"It was such a hard to decision to make, that I probably waited too long," Jeanie Buss said in an interview on Spectrum SportsNet, the Lakers' television network. "For that, I apologize to Laker fans. Now, with clarity and direction, and after talking with Earvin, a change was needed" (see full story).

Lakers: Deal reached to trade Williams to Rockets
The Los Angeles Lakers have swung their first deal of the Magic Johnson Era, agreeing to send Lou Williams to the Houston Rockets for Corey Brewer and a future draft pick.

Brewer's agent Wallace Prather confirmed the terms of the trade, which were first reported Tuesday by Yahoo Sports. Neither team immediately revealed the trade publicly.

"Thanx for the love L.A., I've enjoyed my stay," Williams wrote on Twitter.

Williams led the Lakers in scoring at 18.6 points per game, playing off the bench. Brewer was averaging 4.2 points for Houston.

The trade came hours after the Lakers announced the firing of general manager Mitch Kupchak and put Johnson in charge of basketball operations -- part of a massive front office shake-up.

And while the draft pick will help the Lakers' future, the Rockets just got deeper (see full story).

Grizzlies: Healthy roster for stretch run
MEMPHIS, Tenn. -- The Memphis Grizzlies' latest injury reports need a second glance, they appear a bit suspect.

Nobody is listed as hurt or nursing an injury. If someone is out, it's simply for rest.

No knee problems requiring forward Chandler Parsons to sit. No ankle issues for reserve forward Brandan Wright. No lingering problems from point guard Mike Conley's broken back earlier this season, and no more groin issues for defensive stalwart Tony Allen.

There's not even foot problems for All-Star center Marc Gasol.

Having no injuries to report is a relief for a team that has been hit hard the last two years. The Grizzlies are 34-24 and sixth in the Western Conference heading down the stretch.

"I think our chemistry is starting to come," forward Zach Randolph said. "Guys are starting to fill into their roles and starting to play a lot better, especially on the defensive end."

It was just a year ago on Feb. 20, 2016, that Gasol had season-ending surgery to repair his broken right foot, sending the Grizzlies spiraling into a historical season for injuries that finished with Memphis using an NBA-record 28 players . Memphis limped into its sixth consecutive playoff appearance and was mercifully swept out of the first round by the San Antonio Spurs (see full story).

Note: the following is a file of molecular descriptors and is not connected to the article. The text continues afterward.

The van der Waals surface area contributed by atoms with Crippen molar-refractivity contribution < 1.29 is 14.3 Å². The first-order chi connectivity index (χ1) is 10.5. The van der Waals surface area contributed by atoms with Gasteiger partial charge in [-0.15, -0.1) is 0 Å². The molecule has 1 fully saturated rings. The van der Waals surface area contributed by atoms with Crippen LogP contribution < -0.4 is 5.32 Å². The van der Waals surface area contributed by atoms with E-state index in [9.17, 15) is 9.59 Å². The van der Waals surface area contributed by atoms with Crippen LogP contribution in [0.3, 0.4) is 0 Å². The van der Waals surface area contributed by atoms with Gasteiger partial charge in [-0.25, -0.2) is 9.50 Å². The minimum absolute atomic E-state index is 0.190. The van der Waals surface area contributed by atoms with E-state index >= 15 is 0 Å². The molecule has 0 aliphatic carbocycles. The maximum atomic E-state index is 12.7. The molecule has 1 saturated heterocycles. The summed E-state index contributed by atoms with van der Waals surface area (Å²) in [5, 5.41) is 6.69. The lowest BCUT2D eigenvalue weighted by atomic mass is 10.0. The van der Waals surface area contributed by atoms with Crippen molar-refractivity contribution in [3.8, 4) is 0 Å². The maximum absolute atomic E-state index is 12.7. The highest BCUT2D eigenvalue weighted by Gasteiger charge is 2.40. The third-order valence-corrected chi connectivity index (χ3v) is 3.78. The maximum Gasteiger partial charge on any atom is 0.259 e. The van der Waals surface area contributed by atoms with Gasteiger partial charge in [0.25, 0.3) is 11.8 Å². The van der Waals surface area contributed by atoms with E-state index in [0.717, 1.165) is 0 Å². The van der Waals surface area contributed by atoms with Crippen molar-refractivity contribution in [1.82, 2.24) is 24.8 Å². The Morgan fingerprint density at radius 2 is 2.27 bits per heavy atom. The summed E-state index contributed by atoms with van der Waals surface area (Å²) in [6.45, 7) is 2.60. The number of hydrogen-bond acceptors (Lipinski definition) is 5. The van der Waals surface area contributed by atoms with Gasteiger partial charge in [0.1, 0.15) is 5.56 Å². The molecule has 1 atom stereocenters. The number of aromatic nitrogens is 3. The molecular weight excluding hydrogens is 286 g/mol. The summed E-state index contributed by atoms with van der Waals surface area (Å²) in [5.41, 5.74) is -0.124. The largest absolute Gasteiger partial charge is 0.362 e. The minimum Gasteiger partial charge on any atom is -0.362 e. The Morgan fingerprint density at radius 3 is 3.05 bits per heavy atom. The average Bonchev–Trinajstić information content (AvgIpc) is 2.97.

Report: Jahlil Okafor 'will get moved by Thursday'

Report: Jahlil Okafor 'will get moved by Thursday'

Will Jahlil Okafor be traded?

That is the big question surrounding the Sixers as Thursday’s 3 p.m. trade deadline inches closer.

According to one report, there’s already an answer.

Appearing on NBA TV Tuesday night, NBA.com’s David Aldridge said Okafor “will get moved by Thursday.”

Aldridge, who said the Sixers have “a lot of offers to sift through,” mentioned the Pacers and Kings as potential landing spots. Following the DeMarcus Cousins trade, Sacramento is left with Kosta Koufos and Willie Cauley-Stein, who aren't offensive bigs. Koufos is averaging 6.1 points in 57 games this season, while Cauley-Stein is scoring 5.8 per game in his second NBA season.

“[The Kings] can offer more minutes and more opportunities for [Okafor] now,” Aldridge said.

According to multiple reports earlier on Tuesday, the Pacers have emerged as a suitor in the Okafor trade talks. Indiana is 29-28 and in sixth place of the Eastern Conference, but only a game ahead of Chicago — also a reported Okafor suitor — and two in front of Detroit.

Through a trying season, the Sixers’ second-year big man is averaging 11.4 points and 4.8 rebounds in 23 minutes per game. He’s played in 38 contests, 22 of which he has started after playing 53 games (48 starts) as a rookie and averaging 17.5 points and seven rebounds.